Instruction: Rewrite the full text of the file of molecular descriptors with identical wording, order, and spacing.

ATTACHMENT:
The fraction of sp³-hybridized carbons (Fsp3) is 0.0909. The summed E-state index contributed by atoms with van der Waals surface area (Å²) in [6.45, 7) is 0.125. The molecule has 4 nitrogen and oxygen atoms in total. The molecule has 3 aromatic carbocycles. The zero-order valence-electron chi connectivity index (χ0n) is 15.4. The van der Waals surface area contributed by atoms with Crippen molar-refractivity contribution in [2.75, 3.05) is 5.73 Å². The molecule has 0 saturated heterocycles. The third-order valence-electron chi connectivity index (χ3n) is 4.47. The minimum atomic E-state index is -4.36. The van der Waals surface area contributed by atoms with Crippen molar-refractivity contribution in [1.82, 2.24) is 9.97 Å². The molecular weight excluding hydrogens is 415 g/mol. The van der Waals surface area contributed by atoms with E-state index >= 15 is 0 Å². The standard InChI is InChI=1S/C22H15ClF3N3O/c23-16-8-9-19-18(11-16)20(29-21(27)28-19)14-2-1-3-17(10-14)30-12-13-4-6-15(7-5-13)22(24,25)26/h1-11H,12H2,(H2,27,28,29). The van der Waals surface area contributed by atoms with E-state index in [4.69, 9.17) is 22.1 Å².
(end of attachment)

The fraction of sp³-hybridized carbons (Fsp3) is 0.0909. The summed E-state index contributed by atoms with van der Waals surface area (Å²) in [6.45, 7) is 0.125. The molecule has 4 nitrogen and oxygen atoms in total. The molecule has 3 aromatic carbocycles. The zero-order valence-electron chi connectivity index (χ0n) is 15.4. The van der Waals surface area contributed by atoms with Crippen molar-refractivity contribution in [2.75, 3.05) is 5.73 Å². The molecule has 0 saturated heterocycles. The third-order valence-electron chi connectivity index (χ3n) is 4.47. The minimum atomic E-state index is -4.36. The van der Waals surface area contributed by atoms with Crippen molar-refractivity contribution in [1.82, 2.24) is 9.97 Å². The molecular weight excluding hydrogens is 415 g/mol. The van der Waals surface area contributed by atoms with E-state index >= 15 is 0 Å². The standard InChI is InChI=1S/C22H15ClF3N3O/c23-16-8-9-19-18(11-16)20(29-21(27)28-19)14-2-1-3-17(10-14)30-12-13-4-6-15(7-5-13)22(24,25)26/h1-11H,12H2,(H2,27,28,29). The van der Waals surface area contributed by atoms with E-state index in [4.69, 9.17) is 22.1 Å².